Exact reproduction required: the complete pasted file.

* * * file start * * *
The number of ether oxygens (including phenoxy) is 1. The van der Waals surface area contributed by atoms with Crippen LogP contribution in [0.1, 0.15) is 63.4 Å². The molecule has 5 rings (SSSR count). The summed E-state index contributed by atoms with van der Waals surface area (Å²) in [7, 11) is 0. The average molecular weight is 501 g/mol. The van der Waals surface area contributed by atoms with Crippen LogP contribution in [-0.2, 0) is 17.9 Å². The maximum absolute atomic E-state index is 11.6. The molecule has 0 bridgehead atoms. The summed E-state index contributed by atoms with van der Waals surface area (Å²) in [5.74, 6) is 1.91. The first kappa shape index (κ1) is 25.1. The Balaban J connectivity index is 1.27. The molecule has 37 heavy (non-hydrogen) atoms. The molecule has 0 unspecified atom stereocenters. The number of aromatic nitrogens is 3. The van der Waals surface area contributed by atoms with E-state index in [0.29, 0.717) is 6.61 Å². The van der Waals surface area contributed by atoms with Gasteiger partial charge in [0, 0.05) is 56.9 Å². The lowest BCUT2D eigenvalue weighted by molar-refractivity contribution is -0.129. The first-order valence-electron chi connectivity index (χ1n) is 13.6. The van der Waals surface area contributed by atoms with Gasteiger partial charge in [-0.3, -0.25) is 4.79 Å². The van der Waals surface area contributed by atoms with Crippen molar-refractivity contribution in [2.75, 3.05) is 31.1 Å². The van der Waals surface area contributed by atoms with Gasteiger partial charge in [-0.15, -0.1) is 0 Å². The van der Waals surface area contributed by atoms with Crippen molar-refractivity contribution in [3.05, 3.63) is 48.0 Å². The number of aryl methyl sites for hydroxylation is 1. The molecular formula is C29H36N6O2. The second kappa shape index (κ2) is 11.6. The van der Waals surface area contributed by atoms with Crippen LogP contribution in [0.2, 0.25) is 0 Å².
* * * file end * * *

The number of ether oxygens (including phenoxy) is 1. The van der Waals surface area contributed by atoms with Crippen LogP contribution in [0.1, 0.15) is 63.4 Å². The molecule has 5 rings (SSSR count). The summed E-state index contributed by atoms with van der Waals surface area (Å²) in [7, 11) is 0. The average molecular weight is 501 g/mol. The van der Waals surface area contributed by atoms with Crippen LogP contribution in [-0.2, 0) is 17.9 Å². The maximum absolute atomic E-state index is 11.6. The molecule has 0 bridgehead atoms. The summed E-state index contributed by atoms with van der Waals surface area (Å²) in [5.74, 6) is 1.91. The first kappa shape index (κ1) is 25.1. The Balaban J connectivity index is 1.27. The molecule has 37 heavy (non-hydrogen) atoms. The molecule has 0 unspecified atom stereocenters. The number of aromatic nitrogens is 3. The van der Waals surface area contributed by atoms with E-state index in [0.29, 0.717) is 6.61 Å². The van der Waals surface area contributed by atoms with Gasteiger partial charge in [0, 0.05) is 56.9 Å². The lowest BCUT2D eigenvalue weighted by molar-refractivity contribution is -0.129. The first-order valence-electron chi connectivity index (χ1n) is 13.6. The van der Waals surface area contributed by atoms with Gasteiger partial charge in [-0.3, -0.25) is 4.79 Å². The van der Waals surface area contributed by atoms with Crippen molar-refractivity contribution in [2.75, 3.05) is 31.1 Å². The van der Waals surface area contributed by atoms with Gasteiger partial charge in [-0.15, -0.1) is 0 Å². The van der Waals surface area contributed by atoms with Crippen molar-refractivity contribution in [3.05, 3.63) is 48.0 Å². The number of aryl methyl sites for hydroxylation is 1. The molecular formula is C29H36N6O2. The second kappa shape index (κ2) is 11.6. The van der Waals surface area contributed by atoms with Crippen LogP contribution in [0.2, 0.25) is 0 Å².